Search Images Maps Play YouTube News Gmail Drive More »
Sign in
Screen reader users: click this link for accessible mode. Accessible mode has the same essential features but works better with your reader.

Patents

  1. Advanced Patent Search
Publication numberUS5695324 A
Publication typeGrant
Application numberUS 08/681,781
Publication dateDec 9, 1997
Filing dateJul 29, 1996
Priority dateMar 6, 1995
Fee statusLapsed
Also published asCA2213296A1, CA2213296C, DE69605291D1, EP0814738A1, EP0814738B1, WO1996027351A1
Publication number08681781, 681781, US 5695324 A, US 5695324A, US-A-5695324, US5695324 A, US5695324A
InventorsDavid Michael Weirich
Original AssigneeThe Procter & Gamble Company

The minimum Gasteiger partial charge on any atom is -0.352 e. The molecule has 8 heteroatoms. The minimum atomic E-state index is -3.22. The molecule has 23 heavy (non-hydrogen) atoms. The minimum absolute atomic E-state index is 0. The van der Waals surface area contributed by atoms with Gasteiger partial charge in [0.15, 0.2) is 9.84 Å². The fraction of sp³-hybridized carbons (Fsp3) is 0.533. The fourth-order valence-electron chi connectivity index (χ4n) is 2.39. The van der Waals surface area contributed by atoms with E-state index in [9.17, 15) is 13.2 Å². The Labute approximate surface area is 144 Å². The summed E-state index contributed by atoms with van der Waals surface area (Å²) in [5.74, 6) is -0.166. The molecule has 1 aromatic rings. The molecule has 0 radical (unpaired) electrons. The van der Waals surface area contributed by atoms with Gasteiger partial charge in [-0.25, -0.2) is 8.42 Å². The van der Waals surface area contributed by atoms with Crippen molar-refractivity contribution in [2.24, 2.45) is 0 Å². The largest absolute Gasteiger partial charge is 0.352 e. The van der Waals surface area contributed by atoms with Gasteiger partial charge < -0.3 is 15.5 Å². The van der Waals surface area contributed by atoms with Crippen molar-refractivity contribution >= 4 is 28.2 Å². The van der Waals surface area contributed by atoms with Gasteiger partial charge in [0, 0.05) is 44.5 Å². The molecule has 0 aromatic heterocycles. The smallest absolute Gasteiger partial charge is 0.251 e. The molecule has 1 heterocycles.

Export CitationBiBTeX, EndNote, RefMan
External Links: USPTO, USPTO Assignment, Espacenet
Body conforming compound sanitary napkin
US 5695324 A
Abstract
The present invention pertains to a compound sanitary napkin. The compound sanitary napkin comprises a primary absorbent member including an absorbent core and an outer cover. The primary absorbent member has a second portion and an first portion; the first portion being vertically opposed to the second portion. The width of the first portion is greater than the width of the second portion. The compound sanitary napkin further comprises a secondary absorbent member that is joined with the primary absorbent member juxtaposed the second portion. The secondary absorbent member preferably comprises a liquid impervious backsheet and an absorbent material joined thereto. Optionally, the secondary absorbent member includes a backsheet, a topsheet joined to the backsheet and an absorbent core disposed between the backsheet and the top sheet.